Okay now the snake steps out of his subtle approach and confronts the truth of God head on. The serpent blatantly calls God a liar. Traditionally we assume the serpent is Satan or under his influence – we can safely call him the evil one. We know that God does not lie - Titus 1:2b[of] God, who does not lie, promised before the beginning of time, versus Satan who represents evil and is “a liar and the father of lies” John 8:44. It comes down to the choice  - in whom will we put our faith. Satan is challenging us to put the faith in ourselves – God calls us to faith in him. The evil one continues his twisted approach by attributing ignoble motives to God’s command. It was the serpent’s claim that God wanted to limit the progress of man and keep him in submission to him.  The evil one claimed that the forbidden fruit would make Adam and Eve like God – and God wanted to keep them dow. We hear this argument resonate amongst people today “God doesn’t want you to have any fun. His rules will only limit your freedom. Ignore his rules, and you really begin to live!”

2. Sin (v. 3:5)

Hindsight is 20/20 – looking back at the choice Eve had we clearly see what she should have said. “Buzz off you nasty snake, I clearly heard what God said and I have no intention of messing with the Big Guy!” Instead Eve allowed the serpent to massage his message. She kept listening, pondering and rationalizing his lies. Too many of us simply spend too much time dealing with evil one’s offers. We need to stand firm on the commands of God and save ourselves prolonged temptation.

Ø      Unwary Thinking (v. 6a)

When the woman saw that the fruit of the tree was good for food and pleasing to the eye, and also desirable for gaining wisdom…

      The serpent planted the seed of doubt in Eve’s mind and now it is beginning to bloom and grow. She began to rationalize the evil one’s arguments – just looking at the look of the fruit began to sway her faith in the command of God. How could that fruit be so bad when it looked so good? And how about the whole - desirable for gaining wisdom thing. The cogs are whirling in her mind, is it not a good thing to desire wisdom?

      The piling of true statements on top of the false one was a way for Eve to make the sin more palatable – even desirable. It looked good, wisdom was desirable and it would probably taste good. The problem – it was still in direct contravention of God’s own Word to not eat the fruit of the tree of the knowledge of good and evil.

Ø      Unwary Action (v. 6b)

she took some and ate it.

      There seemed only one course of action after rationalizing away the command of God. If the fruit was attractive and delicious and promised extraordinary gifts – how could she refuse!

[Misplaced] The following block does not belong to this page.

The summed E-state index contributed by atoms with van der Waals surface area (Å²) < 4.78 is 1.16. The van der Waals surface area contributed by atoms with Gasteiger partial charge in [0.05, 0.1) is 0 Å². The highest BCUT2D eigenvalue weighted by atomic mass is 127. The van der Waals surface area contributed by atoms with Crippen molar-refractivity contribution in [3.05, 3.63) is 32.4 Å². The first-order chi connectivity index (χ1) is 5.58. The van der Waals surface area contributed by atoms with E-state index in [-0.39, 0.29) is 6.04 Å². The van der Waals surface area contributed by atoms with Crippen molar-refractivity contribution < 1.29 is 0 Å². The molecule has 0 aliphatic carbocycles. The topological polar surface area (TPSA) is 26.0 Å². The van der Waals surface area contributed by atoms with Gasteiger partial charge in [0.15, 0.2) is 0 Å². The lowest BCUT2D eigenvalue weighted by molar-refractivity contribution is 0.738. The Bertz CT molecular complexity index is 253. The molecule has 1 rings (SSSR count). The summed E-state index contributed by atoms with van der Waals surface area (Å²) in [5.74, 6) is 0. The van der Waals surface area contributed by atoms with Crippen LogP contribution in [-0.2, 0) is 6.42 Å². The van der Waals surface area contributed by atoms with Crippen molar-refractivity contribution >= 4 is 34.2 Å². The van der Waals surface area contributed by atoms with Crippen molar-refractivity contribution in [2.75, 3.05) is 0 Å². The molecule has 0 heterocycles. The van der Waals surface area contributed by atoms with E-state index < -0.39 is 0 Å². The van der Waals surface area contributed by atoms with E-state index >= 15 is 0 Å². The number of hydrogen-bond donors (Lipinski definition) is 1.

To refuse she would have had to put her trust in God. She would have had to turn her back on the Serpent’s claims. She would have to leave the fruit on the branch. If we trust God and his Word there is no lie powerful enough, no facts persuasive enough and no argument strong enough to persuade us to act against God.

Ø      Unwary Sharing (v. 6c)

She also gave some to her husband, who was with her, and he ate it.

      We don’t have any record of a discussion between Adam and Eve just the fact that she shared the fruits of her sin with her husband. Just as Adam and Eve shared in their innocence- now the share in their guilt.

      Eve has compounded her sin by involving Adam. How often do we share the evils of sin – even with those we love?

III Consequences (3:7-13)

During a Game Show we feel bad for those who have made the wrong choice and hear the loud, annoying buzzer signal that they blew it and the consequence is that they have to leave the world of cars, furs, gifts and money and heads hanging low, out to the gritty world outside the studio. The buzzer rang loud and clear for Adam and Eve – they lost the grand prize and were swiftly escorted from the land of great treasures to a land of pain and suffering.

Ø      Shame (v. 7)

Then the eyes of both of them were opened, and they realized they were naked; so they sewed fig leaves together and made coverings for themselves.

      Adam and Eve were naked – they were naked before, but they were innocent before. Now that they had offended God and were not innocent they began to feel ashamed- something was abnormal and improper for sin had entered their lives!

Ø      Fear (v. 8)

Then the man and his wife heard the sound of the LORD God as he was walking in the garden in the cool of the day, and they hid from the LORD God among the trees of the garden.

      The fear of God can be a noble reverence for an awesome transcendent being one that keeps in check our learning, behaviour and submission. Yet fear of God in this context is an unhealthy distance between man and the creator he has wronged. This fear has twisted fellowship with God to terror of retribution – his creatures now hide in amongst the trees. The serpent never pointed out bone-chilling fear as one of the outcomes.